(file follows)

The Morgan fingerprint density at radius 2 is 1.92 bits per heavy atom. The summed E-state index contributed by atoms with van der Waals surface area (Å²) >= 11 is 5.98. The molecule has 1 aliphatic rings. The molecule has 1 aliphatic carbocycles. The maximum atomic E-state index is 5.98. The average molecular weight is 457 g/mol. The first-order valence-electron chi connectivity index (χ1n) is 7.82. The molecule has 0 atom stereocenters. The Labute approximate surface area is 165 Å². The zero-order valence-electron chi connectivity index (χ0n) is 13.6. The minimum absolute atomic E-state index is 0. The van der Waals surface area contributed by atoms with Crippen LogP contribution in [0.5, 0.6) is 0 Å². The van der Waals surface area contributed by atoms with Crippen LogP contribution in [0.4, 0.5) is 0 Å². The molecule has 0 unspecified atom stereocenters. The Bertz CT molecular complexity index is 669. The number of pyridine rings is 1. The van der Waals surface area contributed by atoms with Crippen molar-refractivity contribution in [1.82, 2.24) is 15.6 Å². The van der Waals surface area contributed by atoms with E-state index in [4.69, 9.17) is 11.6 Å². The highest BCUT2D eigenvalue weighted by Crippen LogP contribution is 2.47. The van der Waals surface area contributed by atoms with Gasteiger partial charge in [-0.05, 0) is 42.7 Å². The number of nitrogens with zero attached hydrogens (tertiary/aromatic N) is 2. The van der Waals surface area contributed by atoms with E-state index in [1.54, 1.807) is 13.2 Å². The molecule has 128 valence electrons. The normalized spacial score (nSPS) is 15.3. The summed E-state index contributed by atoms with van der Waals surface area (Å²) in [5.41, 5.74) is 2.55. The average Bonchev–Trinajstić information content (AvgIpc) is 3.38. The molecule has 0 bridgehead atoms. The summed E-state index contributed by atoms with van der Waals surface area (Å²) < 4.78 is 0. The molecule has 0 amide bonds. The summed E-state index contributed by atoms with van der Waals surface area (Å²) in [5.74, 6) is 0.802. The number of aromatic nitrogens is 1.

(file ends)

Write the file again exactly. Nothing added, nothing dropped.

The Morgan fingerprint density at radius 2 is 1.92 bits per heavy atom. The summed E-state index contributed by atoms with van der Waals surface area (Å²) >= 11 is 5.98. The molecule has 1 aliphatic rings. The molecule has 1 aliphatic carbocycles. The maximum atomic E-state index is 5.98. The average molecular weight is 457 g/mol. The first-order valence-electron chi connectivity index (χ1n) is 7.82. The molecule has 0 atom stereocenters. The Labute approximate surface area is 165 Å². The zero-order valence-electron chi connectivity index (χ0n) is 13.6. The minimum absolute atomic E-state index is 0. The van der Waals surface area contributed by atoms with Crippen LogP contribution in [0.5, 0.6) is 0 Å². The van der Waals surface area contributed by atoms with Crippen LogP contribution in [0.4, 0.5) is 0 Å². The molecule has 0 unspecified atom stereocenters. The Bertz CT molecular complexity index is 669. The number of pyridine rings is 1. The van der Waals surface area contributed by atoms with Crippen molar-refractivity contribution in [1.82, 2.24) is 15.6 Å². The van der Waals surface area contributed by atoms with E-state index in [4.69, 9.17) is 11.6 Å². The highest BCUT2D eigenvalue weighted by Crippen LogP contribution is 2.47. The van der Waals surface area contributed by atoms with Gasteiger partial charge in [-0.05, 0) is 42.7 Å². The number of nitrogens with zero attached hydrogens (tertiary/aromatic N) is 2. The van der Waals surface area contributed by atoms with E-state index in [1.54, 1.807) is 13.2 Å². The molecule has 128 valence electrons. The normalized spacial score (nSPS) is 15.3. The summed E-state index contributed by atoms with van der Waals surface area (Å²) in [5.41, 5.74) is 2.55. The average Bonchev–Trinajstić information content (AvgIpc) is 3.38. The molecule has 0 bridgehead atoms. The summed E-state index contributed by atoms with van der Waals surface area (Å²) < 4.78 is 0. The molecule has 0 amide bonds. The summed E-state index contributed by atoms with van der Waals surface area (Å²) in [5.74, 6) is 0.802. The number of aromatic nitrogens is 1.